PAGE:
The Pervasive Media Studios in Bristol.
At bitjam we have been thinking about who we would visit as part of our MIW ‘go and see’s’. We could easily list a plethora of places, companies, start ups, hives of geeks and more that we would want to visit but realised that these visits needed a purpose.
Some of the aims of the go and sees:
- To gain a better understanding of a company and how it works in the chosen sector.
- What is it’s business model and how is it working for them. This includes how it might have changed over the life of the company.
- (if an established organisation) How have they changed and adapted to be ahead of the competition.
- If part reliant on funding, how has this changed and how have they adapted their business model accordingly.
- To come away with experience of another organisation in the same sector or field of interest as our own.
- Feed back to the rest of the MIW consortium the visit, findings and three keys thoughts about the trip.
After narrowing down our selection we approached the pervasive media studio in Bristol.
The PM Studio are part of the exciting Watershed complex that houses cinema, conference spaces, cafe and exhibition spaces.
The Pervasive Media Studio hosts a community of artists, creative companies, technologists and academics exploring experience design and creative technology. It is a collaboration with University of West of England and University of Bristol, managed by Watershed.
They have been on our radar for some time as leaders in this field. The MIW go and sees have provided us with the opportunity to take some time away from interactive tech and spend the day down there. This is what we discovered……..
The Studios function on a mixture of hot desk spaces and fixed tenures for small or startup business, these can range from companies/individuals being there for anything from one month to three years.
In there you have an eclectic mix of tech startups, from individuals busily hacking and coding to create an interactive apps through to companies building revolutionary spherical midi controlled instruments.
All of these work together in the same space and all practice what they call being ‘professionally interruptible’. Basically, anyone can grab a chat with them, exchange ideas, bounce ideas off each other and chat to visitors.
This was extremely exciting for us and we realised that was something that we practice day to day already. Some of the best ideas come about through being open to interruption.
We chatted to Verity McIntosh who is the PM Studios producer at length about how they operate , function, get funding, IP issues, partnership working and the future.
It’s clear that the have been on a long journey.
One thing that really stood out for us was how they are now a service provider for Bristol University. This has taken some time but the Uni realises the importance of the space within the city and what it provides in the world of tech and tech start ups opportunities.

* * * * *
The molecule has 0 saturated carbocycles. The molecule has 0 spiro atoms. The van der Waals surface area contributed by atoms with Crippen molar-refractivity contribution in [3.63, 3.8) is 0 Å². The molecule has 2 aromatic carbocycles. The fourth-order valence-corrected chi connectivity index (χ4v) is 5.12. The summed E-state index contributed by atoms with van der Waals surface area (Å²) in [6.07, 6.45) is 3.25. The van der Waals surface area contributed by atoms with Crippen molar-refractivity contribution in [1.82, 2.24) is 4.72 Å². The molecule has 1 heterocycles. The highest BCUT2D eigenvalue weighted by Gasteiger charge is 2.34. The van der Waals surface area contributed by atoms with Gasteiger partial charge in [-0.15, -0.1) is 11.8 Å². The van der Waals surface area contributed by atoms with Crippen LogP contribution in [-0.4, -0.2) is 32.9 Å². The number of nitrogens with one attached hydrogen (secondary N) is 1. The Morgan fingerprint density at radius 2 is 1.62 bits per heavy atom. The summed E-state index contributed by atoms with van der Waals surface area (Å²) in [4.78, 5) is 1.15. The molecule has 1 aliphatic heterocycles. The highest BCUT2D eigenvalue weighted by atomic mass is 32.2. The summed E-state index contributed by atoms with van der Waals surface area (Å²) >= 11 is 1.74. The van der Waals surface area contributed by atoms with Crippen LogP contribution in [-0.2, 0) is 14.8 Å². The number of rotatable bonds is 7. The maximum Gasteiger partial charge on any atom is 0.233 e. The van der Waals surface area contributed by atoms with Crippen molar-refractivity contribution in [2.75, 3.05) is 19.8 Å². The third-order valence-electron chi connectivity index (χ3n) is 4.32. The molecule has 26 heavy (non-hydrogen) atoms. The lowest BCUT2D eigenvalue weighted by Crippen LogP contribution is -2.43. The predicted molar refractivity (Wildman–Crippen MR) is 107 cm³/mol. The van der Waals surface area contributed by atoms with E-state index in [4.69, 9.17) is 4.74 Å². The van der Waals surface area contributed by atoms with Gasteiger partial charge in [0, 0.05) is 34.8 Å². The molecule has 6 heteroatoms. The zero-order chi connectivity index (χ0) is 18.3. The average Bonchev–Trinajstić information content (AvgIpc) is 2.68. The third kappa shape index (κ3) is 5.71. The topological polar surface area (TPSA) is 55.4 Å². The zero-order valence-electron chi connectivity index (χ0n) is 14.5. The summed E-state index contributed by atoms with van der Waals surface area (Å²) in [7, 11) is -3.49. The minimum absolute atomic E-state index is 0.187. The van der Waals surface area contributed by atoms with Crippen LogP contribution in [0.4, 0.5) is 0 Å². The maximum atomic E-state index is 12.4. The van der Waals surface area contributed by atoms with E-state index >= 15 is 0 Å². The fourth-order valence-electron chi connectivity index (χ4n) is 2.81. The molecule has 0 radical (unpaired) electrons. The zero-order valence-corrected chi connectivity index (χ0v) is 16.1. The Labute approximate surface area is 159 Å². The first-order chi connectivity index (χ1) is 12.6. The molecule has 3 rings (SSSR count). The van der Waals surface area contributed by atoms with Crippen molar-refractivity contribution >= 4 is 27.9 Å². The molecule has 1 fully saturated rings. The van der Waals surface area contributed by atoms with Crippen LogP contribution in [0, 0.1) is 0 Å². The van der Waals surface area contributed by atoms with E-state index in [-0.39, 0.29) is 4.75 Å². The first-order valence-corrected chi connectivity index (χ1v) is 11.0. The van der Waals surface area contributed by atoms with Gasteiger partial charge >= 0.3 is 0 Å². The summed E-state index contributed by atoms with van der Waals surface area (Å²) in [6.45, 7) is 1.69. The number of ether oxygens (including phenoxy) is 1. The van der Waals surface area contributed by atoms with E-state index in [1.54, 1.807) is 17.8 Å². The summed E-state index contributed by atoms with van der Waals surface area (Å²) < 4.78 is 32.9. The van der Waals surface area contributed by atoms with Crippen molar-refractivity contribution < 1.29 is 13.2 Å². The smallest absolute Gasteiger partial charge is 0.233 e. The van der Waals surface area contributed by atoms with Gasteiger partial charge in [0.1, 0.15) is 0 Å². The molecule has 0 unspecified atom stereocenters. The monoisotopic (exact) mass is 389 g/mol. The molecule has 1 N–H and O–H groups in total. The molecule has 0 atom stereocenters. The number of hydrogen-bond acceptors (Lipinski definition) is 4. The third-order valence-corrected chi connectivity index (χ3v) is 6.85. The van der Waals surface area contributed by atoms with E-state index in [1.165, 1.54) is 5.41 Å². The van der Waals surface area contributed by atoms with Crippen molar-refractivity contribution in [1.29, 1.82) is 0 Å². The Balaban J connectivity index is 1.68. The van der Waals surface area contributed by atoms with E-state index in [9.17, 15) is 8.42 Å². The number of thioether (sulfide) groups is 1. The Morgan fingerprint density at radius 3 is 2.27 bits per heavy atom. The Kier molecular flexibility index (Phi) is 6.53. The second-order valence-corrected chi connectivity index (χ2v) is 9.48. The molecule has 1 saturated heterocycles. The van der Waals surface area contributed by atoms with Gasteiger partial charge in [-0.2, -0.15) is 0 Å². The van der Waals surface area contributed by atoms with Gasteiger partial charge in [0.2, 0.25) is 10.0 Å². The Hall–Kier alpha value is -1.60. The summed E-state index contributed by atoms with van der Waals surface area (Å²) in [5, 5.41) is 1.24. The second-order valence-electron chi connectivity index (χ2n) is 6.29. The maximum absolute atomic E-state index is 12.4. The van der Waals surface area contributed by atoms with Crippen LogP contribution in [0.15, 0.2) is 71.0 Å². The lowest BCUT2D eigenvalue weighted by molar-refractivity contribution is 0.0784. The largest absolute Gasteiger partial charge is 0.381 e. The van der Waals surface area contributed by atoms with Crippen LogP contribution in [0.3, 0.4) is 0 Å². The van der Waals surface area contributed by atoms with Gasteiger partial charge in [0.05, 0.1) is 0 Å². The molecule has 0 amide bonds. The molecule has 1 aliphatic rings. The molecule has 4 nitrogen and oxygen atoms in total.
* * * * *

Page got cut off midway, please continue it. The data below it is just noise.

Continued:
As a result the Uni contributes towards rent for the space, that equates to so many months a year. This is also the case with the Council.
This is something that is a huge aim for ourselves and our new Innovation centre (bitjam Innovation Qube).
As a result the companies, individuals and teams that populate the PM Studios do not pay for their space. This came as a huge surprise to us. We were planning on developing a model of working in the Innovation Qube where we offer hot desk space for individuals and companies to hire from us. Since visiting the PM studios we have decided against that and go with a curation of the people and the space. This is after seeing the huge benefits to all involved form this model. While we were visited you had magicians working with coders and developers. This possibly wouldn't have happened if the space was commercial.
In this instance Verity acts like a curator or almost a chef, hand picking through lots of applications from people wanting to work in the space and envisaging how they might work and bounce of the others occupying the studios.
We then got the opportunity to chat to half of the teams and groups there, the variety was impressive and not what we expected.
Through these talks we realised that even if people spend months or years working out of the space to then move on and away, they always return when possible and site the PM Studios as their spiritual home. This means that the reach of the studio is far bigger than just it’s City and surroundings. When you consider that on average 140+ people come through the doors to work each year, this advertising and spreading of their message is vast.
As our visit came to an end we made our way to a lovely gastro pub to eat pulled pork, drink mulled cider and try to process what we saw/liked/will take away from this.
The three key points for us were:
- Being professionally interruptible. We need to be more interruptible. Come and pop your head in, say hello and lets bounce ideas.
- Offer free workspace. There’s space within a business model to allow this and the benefits can outweigh the monetary value in many ways.
- Curate. Select and choose who works in the space, encourage interesting partnerships, take risks and watch the results.
I would personally like to thank Verity and all the staff and people we spoke to during our visit to the Pervasive Media Studio. It was close (very close) to Christmas and amongst the decorations going up and secret santas, the took the time to take us round and allow us to interrupt.
Ben and Carl